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Title:Islamic learning and 'Western education' in Nigeria: Concepts, institutions, and conflicts
Author:Reichmuth, StefanISNI
Book title:Échanges franco-allemands sur l'Afrique: lettres et sciences humaines
Editors:Riesz, János
Almeida-Topor, Hélène d'
Series:Bayreuth African studies series; 33
City of publisher:Bayreuth
Publisher:Bayreuth University
Geographic term:Nigeria
Subjects:Christian education
Islamic education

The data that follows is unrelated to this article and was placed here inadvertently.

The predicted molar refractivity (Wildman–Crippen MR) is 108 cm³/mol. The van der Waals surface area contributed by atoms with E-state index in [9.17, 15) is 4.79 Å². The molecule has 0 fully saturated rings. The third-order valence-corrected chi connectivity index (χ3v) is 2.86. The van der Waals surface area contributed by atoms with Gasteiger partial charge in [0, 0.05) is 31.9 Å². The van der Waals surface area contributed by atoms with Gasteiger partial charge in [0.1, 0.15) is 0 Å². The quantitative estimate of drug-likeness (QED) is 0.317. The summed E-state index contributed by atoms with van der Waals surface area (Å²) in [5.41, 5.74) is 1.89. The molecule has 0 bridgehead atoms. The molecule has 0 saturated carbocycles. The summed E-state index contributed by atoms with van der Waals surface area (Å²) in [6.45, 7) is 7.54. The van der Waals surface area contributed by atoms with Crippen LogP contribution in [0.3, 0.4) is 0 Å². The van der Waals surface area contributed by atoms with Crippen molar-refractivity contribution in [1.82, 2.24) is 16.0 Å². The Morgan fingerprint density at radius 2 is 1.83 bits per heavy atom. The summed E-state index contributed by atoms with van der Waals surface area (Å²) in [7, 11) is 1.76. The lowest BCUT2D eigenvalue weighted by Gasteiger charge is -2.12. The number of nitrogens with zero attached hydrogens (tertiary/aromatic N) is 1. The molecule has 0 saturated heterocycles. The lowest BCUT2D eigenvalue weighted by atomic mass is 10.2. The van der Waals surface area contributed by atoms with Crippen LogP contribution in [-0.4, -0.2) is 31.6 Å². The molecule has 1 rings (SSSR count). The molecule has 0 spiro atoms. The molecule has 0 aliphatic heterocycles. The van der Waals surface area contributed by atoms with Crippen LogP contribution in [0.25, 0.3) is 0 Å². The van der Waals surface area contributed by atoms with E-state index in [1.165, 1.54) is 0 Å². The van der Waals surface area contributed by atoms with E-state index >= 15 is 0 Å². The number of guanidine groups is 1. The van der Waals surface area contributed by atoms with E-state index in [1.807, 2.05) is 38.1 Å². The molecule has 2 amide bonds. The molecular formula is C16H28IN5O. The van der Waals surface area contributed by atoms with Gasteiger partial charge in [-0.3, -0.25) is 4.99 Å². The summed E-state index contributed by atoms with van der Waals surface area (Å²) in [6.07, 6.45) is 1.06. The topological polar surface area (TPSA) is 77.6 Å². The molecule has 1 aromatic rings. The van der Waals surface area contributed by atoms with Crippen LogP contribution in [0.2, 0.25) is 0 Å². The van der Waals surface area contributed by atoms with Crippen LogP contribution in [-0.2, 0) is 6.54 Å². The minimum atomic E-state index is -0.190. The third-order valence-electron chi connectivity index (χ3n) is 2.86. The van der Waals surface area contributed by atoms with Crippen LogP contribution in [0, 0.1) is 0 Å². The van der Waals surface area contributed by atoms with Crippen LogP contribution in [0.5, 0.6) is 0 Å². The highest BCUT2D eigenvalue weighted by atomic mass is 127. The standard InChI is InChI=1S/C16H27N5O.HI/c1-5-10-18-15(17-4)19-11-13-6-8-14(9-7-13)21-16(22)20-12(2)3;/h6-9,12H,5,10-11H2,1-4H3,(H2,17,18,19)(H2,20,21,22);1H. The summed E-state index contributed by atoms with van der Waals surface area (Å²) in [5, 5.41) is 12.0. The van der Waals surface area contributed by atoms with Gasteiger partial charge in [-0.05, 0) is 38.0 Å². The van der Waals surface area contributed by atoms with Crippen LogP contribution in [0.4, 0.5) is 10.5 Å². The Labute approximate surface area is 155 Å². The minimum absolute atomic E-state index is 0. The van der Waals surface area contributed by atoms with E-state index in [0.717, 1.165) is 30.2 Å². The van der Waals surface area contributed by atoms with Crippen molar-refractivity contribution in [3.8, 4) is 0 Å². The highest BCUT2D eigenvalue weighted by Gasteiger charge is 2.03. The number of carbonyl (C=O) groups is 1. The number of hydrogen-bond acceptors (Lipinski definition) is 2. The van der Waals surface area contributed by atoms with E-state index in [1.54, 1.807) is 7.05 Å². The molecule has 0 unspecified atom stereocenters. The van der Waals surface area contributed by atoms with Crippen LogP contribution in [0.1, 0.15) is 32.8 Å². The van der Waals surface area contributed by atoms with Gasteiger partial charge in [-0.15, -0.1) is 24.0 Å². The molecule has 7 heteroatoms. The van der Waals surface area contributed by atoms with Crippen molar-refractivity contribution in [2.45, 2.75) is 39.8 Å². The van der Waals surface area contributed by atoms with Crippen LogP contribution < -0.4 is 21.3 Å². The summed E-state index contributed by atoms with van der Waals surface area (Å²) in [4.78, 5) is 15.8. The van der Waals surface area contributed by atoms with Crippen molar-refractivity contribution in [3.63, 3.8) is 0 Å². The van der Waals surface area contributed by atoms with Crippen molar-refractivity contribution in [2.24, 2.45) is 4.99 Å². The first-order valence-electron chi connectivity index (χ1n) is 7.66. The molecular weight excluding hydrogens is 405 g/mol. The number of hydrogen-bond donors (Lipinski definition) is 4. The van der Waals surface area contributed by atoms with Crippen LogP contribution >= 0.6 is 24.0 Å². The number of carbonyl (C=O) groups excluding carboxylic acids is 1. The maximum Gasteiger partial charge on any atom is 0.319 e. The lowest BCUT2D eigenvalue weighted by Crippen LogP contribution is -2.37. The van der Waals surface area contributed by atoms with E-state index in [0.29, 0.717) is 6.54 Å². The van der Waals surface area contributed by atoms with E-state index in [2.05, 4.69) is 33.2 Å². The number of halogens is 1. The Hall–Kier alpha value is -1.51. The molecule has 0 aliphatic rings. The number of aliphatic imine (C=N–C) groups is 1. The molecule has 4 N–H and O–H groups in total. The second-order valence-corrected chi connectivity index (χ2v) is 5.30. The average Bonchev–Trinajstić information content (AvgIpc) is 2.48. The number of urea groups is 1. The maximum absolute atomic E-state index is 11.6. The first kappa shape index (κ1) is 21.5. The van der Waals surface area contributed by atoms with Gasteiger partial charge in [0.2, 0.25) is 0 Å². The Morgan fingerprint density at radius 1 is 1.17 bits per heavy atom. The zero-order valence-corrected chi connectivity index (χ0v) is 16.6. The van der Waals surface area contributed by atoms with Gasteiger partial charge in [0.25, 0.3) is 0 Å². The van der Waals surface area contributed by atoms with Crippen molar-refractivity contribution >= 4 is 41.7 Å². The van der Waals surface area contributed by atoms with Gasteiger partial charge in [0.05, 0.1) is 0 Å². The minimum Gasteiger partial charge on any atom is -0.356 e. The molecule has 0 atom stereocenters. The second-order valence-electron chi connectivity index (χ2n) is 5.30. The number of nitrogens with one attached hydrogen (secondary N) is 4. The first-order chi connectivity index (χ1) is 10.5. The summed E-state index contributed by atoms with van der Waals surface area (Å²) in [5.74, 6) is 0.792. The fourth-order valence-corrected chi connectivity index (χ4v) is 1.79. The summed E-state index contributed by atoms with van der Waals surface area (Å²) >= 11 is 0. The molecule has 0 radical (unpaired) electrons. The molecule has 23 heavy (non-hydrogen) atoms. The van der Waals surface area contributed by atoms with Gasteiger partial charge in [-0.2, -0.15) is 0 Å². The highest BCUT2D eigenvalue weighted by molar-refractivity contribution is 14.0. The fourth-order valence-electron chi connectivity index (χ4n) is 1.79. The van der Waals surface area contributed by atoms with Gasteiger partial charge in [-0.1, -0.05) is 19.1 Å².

Abstract:Despite the differences between 'Western' and Islamic forms of education in Nigeria, differences in outlook and content as well as in institutional patterns, both systems have developed in response to the same colonial and postcolonial conditions, and there are many parallels in their development. Both have been linked to religious communities and missions. Both systems led to the growth of new elite groups and to new forms of political organization. 'Western' education, spread by Christian missions since the mid-nineteenth century in the south and east of the country, became the basis of a public education system under British colonial rule. In the Northern region Islamic learning developed for more than five hundred years, but the educational retardation of the Muslim areas was not reduced until the educational reforms of the 1970s, which brought education under government control and led to the recognition of Islamic religious knowledge and Arabic as school subjects on a national level. The growing influence of a new self-confident Muslim elite in all fields of public life led to many conflicts with the Christian groups. The mutual relations between the different social networks which are connected with the educational institutions both in the public and the Islamic sector seem to be crucial for the future of the educational development of the country. Bibliogr.